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text 2018-06-08 22:06
A Drift of Quills for June 2018

 

Somehow, I manage quite frequently to miss sharing on Booklikes when my fellow Quills and I publish a new joint-blog post. I'll try to do better going forward . . . In any case, this time our topic is whether we finish books we hate. Do you want to guess in advance what each of us said? Be sure to click on the links for each of us, below, so as to get the rest of each of our stories.

Now, in truth, I can't imagine my fellow Quill, Robin Lythgoe, author of As the Crow Flies, reading anything to the bitter end that she doesn't very much like. But perhaps I'm wrong . . .

Well, Robin?

 

 

 

We’ve all come across them—those books that are so badly written you wonder if the author was even an earthling. Or, assuming that they weren’t hatched on another planet, if they bothered to attend grade school. Or if they live in a sensory deprivation chamber and have no freaking idea what the real world is like. The first pages of such a book are usually painful. Do you risk the agony of finishing the entire book? You want to know my philosophy?

 

P.S. Broaddus, author of A Hero's Curse, do you read things to the bitter end? Even when you hate them? I suspect you might be a bit more likely to do so than Robin, although I can't put my finger on why I think that might be . . . Am I right or am I wrong?

 

 

What to do with a book you hate? Or, even worse, a book that was just, 'meh.' It doesn't even warrant the energy of hurling it against the opposite wall. It barely deserves a sigh and a shrug, and certainly won't get a review on Amazon or Goodreads. Too much effort for a story that simply didn't captivate.  So what do you do with that story? Are you a finisher? A staller? Or a tosser?

 

Does anyone want to guess what I'll say, in advance? Do I read things to the bitter end, or do I not? What do you think? Well, here goes . . .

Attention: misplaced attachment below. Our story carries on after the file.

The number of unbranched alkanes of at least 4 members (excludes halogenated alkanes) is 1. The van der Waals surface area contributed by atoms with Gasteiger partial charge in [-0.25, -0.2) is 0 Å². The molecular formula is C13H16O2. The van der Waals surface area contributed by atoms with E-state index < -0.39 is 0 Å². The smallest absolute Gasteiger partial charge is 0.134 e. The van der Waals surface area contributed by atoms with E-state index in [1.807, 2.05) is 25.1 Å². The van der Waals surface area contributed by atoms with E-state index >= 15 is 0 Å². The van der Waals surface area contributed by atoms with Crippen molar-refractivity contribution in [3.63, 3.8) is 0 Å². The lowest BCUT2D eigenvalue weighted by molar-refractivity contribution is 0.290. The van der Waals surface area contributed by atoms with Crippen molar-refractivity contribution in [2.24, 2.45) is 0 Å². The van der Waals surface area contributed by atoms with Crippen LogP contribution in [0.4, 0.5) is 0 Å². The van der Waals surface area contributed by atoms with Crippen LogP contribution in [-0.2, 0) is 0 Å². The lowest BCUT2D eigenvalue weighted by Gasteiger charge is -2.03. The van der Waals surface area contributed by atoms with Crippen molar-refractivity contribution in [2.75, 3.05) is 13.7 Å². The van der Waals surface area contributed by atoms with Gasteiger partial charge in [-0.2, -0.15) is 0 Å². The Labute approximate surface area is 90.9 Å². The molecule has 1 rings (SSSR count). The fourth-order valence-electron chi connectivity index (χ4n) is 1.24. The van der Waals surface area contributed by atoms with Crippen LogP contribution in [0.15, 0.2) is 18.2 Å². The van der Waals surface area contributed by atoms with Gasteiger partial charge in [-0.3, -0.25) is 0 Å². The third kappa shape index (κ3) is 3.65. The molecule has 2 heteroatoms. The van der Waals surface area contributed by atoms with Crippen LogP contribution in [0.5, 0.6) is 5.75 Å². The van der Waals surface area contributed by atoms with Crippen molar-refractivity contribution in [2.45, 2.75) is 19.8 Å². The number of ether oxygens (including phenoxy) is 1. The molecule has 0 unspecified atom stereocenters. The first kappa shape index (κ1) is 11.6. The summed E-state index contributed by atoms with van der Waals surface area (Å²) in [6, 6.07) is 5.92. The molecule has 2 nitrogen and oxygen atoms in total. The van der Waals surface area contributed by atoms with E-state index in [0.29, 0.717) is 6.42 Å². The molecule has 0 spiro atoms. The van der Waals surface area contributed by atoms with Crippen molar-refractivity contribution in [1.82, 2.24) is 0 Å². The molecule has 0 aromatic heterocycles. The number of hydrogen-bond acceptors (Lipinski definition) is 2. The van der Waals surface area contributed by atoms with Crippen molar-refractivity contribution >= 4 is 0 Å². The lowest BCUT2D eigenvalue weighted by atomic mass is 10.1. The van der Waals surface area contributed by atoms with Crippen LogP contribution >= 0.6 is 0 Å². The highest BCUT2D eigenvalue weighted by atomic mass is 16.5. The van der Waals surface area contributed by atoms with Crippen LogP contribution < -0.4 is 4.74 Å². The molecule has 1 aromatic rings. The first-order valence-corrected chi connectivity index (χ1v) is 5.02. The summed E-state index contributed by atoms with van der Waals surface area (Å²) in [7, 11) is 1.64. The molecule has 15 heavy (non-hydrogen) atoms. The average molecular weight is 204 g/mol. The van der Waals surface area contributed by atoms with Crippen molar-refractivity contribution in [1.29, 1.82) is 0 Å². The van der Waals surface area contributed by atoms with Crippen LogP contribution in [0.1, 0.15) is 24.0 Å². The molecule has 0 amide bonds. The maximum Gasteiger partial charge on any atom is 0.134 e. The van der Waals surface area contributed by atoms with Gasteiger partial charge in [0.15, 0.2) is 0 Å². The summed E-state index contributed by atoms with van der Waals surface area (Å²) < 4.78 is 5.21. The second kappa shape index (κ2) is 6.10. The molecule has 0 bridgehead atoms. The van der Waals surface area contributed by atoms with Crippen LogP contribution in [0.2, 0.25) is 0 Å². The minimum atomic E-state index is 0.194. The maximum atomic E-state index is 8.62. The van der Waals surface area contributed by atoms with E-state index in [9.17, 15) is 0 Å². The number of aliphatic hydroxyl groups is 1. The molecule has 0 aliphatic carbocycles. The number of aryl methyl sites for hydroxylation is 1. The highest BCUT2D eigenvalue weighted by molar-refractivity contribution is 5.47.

Do I finish books that I start, but hate? I can answer this question with a single title: Moby Dick. I found it utterly incomprehensibly, annoyingly, mind-bogglingly boring, and odd—and downright awful. I hated it. Nothing anyone could say about a color or its significance, or what the author may have intended that color may have symbolized, could resurrect this title for me. I found a solid 70% of the work to be complete nonsense. Lest I be mistaken, let me put it simply: I truly and completely abhor this work. Perhaps more than any other I’ve ever read. So . . .

 

Please do join us again next time when we'll share some more (new) flash fiction. Later, then!

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review 2018-05-02 06:31
Trust
The President's Daughter - Micky O'Brady

 

Alix has had so much taken from her.  Her body is not the same.  Her relationships with others' are not the same.  Her feelings about herself and what she can accomplish are not the same.  But all of this is about to change.

 

Sam and Ian are men in her life that help her in some way.  Whether it be emotional, physical, or mental - they both serve a purpose.  She cares about both of them deeply.  The question now remains, who can help her move on to her future?

 

This book was fast paced and exciting!  I loved every page and devoured it like candy.  I think the characters themselves are deep and rich.  I love the setting, it gives the writer a lot to enrich the story for the reader.  The book overall was one of the best I have ever read.  I am so excited for the next installment to this new heart thumping series.  I give this a 5/5 Kitty's Paws UP!